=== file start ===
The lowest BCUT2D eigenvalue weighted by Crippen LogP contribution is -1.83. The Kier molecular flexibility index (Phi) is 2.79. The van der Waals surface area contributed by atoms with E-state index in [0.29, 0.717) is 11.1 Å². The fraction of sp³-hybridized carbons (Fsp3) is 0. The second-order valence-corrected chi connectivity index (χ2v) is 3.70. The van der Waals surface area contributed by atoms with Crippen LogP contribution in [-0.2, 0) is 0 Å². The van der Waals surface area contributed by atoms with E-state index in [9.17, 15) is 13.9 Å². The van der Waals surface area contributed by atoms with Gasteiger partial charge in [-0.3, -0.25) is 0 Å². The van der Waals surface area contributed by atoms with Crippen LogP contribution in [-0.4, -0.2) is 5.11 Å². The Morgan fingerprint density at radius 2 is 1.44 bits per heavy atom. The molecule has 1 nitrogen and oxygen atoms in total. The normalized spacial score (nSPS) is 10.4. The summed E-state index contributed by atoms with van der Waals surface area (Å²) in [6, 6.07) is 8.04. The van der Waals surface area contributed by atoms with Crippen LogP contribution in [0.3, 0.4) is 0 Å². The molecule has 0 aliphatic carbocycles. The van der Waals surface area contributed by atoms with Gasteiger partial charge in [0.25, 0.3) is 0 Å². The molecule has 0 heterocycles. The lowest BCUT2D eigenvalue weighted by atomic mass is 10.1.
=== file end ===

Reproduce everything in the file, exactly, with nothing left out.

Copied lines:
The lowest BCUT2D eigenvalue weighted by Crippen LogP contribution is -1.83. The Kier molecular flexibility index (Phi) is 2.79. The van der Waals surface area contributed by atoms with E-state index in [0.29, 0.717) is 11.1 Å². The fraction of sp³-hybridized carbons (Fsp3) is 0. The second-order valence-corrected chi connectivity index (χ2v) is 3.70. The van der Waals surface area contributed by atoms with Crippen LogP contribution in [-0.2, 0) is 0 Å². The van der Waals surface area contributed by atoms with E-state index in [9.17, 15) is 13.9 Å². The van der Waals surface area contributed by atoms with Gasteiger partial charge in [-0.3, -0.25) is 0 Å². The van der Waals surface area contributed by atoms with Crippen LogP contribution in [-0.4, -0.2) is 5.11 Å². The Morgan fingerprint density at radius 2 is 1.44 bits per heavy atom. The molecule has 1 nitrogen and oxygen atoms in total. The normalized spacial score (nSPS) is 10.4. The summed E-state index contributed by atoms with van der Waals surface area (Å²) in [6, 6.07) is 8.04. The van der Waals surface area contributed by atoms with Crippen LogP contribution in [0.3, 0.4) is 0 Å². The molecule has 0 aliphatic carbocycles. The van der Waals surface area contributed by atoms with Gasteiger partial charge in [0.25, 0.3) is 0 Å². The molecule has 0 heterocycles. The lowest BCUT2D eigenvalue weighted by atomic mass is 10.1.